The present invention relates in general to the field of information handling system manufacture, and more particularly to a system and method for single piece, first in first out (FIFO) flow for information handling system manufacture.
2. Description of the Related Art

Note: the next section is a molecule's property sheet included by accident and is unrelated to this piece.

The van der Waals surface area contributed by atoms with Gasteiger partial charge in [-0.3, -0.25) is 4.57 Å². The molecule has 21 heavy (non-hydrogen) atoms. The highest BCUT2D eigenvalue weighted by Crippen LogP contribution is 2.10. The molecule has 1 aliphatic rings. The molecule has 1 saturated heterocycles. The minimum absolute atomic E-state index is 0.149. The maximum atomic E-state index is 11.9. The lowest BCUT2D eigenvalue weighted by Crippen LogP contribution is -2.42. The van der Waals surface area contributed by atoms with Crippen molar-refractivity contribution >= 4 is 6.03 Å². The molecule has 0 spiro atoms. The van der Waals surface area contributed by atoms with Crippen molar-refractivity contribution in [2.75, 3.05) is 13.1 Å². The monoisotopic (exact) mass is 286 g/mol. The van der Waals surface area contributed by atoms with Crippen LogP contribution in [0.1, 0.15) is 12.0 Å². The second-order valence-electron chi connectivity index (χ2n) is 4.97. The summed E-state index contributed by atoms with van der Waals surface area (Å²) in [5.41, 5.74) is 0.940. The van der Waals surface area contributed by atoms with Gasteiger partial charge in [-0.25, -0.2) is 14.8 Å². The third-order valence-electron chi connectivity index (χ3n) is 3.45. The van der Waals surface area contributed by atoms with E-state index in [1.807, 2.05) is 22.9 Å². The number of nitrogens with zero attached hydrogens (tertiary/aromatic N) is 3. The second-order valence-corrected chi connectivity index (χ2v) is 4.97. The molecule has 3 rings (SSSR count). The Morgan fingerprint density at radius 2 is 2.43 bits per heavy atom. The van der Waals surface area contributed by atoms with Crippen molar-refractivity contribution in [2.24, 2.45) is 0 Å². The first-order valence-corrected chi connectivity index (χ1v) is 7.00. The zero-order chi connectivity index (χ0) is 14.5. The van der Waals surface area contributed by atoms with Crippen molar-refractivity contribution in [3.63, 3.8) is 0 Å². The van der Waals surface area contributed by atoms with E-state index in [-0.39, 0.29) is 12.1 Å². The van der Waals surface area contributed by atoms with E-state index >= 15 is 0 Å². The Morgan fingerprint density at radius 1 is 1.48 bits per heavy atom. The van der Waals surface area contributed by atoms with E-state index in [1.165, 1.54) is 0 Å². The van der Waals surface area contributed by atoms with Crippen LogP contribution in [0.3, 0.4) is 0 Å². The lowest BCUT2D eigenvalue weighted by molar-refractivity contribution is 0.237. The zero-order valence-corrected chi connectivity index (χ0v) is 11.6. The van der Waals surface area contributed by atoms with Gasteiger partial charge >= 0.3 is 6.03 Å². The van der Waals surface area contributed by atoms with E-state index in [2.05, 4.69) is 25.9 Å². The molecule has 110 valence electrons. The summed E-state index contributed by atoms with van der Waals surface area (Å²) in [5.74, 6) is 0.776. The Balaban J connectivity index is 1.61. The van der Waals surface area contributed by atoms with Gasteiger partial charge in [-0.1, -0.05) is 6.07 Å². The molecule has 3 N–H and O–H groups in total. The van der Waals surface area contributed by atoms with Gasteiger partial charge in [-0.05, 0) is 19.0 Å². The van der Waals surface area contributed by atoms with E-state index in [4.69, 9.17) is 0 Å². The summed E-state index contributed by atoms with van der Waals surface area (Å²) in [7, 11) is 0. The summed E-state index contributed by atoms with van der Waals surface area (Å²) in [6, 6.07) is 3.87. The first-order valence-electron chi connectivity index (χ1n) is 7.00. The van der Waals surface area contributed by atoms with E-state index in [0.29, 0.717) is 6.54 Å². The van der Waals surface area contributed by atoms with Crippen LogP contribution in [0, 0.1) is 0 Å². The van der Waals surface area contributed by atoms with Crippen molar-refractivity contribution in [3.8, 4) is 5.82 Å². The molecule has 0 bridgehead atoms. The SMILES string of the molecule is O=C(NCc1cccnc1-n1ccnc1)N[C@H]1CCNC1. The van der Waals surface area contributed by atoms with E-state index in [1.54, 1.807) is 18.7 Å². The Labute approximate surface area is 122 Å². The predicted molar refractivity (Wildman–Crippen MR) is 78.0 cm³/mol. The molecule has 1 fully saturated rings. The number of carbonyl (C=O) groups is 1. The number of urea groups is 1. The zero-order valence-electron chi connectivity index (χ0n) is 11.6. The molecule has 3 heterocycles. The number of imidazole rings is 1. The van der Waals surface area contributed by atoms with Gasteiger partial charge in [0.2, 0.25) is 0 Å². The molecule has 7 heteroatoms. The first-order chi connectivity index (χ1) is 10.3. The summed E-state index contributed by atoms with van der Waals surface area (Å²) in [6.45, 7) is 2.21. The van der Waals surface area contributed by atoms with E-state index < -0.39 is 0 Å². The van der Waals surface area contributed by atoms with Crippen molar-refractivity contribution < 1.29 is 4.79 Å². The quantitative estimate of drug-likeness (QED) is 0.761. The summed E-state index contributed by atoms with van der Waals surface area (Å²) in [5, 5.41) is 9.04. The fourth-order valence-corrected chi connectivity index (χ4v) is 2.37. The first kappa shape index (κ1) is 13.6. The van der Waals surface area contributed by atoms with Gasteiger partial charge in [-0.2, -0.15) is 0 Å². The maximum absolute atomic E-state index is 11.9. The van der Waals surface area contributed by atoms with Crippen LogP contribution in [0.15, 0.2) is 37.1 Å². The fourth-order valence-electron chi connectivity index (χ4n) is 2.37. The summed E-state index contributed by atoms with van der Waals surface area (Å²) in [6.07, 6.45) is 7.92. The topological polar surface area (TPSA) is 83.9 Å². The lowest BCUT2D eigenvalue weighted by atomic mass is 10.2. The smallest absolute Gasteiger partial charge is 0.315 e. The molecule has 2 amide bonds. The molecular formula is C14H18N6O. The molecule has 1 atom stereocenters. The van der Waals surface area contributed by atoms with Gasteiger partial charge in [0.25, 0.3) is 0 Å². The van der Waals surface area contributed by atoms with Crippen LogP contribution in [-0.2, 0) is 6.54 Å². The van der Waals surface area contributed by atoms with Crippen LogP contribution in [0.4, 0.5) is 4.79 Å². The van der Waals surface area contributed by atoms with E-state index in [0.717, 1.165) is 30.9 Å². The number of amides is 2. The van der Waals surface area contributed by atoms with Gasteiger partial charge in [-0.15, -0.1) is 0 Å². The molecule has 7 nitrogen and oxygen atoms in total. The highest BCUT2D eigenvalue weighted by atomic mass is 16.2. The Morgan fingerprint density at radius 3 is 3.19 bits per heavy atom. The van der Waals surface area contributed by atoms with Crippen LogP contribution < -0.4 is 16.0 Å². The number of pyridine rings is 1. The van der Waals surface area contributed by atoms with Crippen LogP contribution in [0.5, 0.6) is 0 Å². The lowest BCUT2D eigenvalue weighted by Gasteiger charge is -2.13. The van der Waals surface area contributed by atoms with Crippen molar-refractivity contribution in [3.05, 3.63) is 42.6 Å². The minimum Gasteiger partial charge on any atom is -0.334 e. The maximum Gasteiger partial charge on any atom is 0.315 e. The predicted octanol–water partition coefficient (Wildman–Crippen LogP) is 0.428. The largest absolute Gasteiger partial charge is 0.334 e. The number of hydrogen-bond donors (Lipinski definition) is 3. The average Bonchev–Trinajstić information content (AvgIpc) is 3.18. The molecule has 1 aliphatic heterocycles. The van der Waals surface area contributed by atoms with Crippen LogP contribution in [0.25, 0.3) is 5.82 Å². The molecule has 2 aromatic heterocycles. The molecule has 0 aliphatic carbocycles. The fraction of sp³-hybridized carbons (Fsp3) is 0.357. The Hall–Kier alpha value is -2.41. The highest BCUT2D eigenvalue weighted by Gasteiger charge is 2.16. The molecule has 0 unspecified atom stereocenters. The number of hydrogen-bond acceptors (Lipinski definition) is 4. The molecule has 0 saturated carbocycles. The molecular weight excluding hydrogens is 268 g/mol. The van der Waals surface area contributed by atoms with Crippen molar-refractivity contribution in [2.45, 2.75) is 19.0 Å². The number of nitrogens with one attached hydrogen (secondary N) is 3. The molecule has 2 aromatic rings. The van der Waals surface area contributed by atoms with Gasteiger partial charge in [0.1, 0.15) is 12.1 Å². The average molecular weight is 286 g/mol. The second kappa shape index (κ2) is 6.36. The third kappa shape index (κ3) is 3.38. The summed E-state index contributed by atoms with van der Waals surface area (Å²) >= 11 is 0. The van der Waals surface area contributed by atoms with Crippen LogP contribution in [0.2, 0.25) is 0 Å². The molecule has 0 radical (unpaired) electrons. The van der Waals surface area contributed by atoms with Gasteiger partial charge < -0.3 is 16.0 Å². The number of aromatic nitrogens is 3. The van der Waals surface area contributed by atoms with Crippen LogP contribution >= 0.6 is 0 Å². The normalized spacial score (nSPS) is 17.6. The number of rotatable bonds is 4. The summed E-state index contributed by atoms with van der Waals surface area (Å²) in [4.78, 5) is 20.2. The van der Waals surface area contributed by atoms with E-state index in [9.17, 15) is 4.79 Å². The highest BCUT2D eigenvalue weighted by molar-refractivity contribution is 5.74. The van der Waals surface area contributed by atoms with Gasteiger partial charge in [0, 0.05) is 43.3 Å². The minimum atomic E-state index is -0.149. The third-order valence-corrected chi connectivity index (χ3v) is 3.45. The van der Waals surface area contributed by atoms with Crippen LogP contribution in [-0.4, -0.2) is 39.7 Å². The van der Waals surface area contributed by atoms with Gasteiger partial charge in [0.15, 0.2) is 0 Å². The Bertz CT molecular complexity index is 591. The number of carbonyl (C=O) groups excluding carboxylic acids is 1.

As the value and use of information continues to increase, individuals and businesses seek additional ways to process and store information. One option available to users is information handling systems. An information handling system generally processes, compiles, stores, and/or communicates information or data for business, personal, or other purposes thereby allowing users to take advantage of the value of the information. Because technology and information handling needs and requirements vary between different users or applications, information handling systems may also vary regarding what information is handled, how the information is handled, how much information is processed, stored, or communicated, and how quickly and efficiently the information may be processed, stored, or communicated. The variations in information handling systems allow for information handling systems to be general or configured for a specific user or specific use such as financial transaction processing, airline reservations, enterprise data storage, or global communications. In addition, information handling systems may include a variety of hardware and software components that may be configured to process, store, and communicate information and may include one or more computer systems, data storage systems, and networking systems.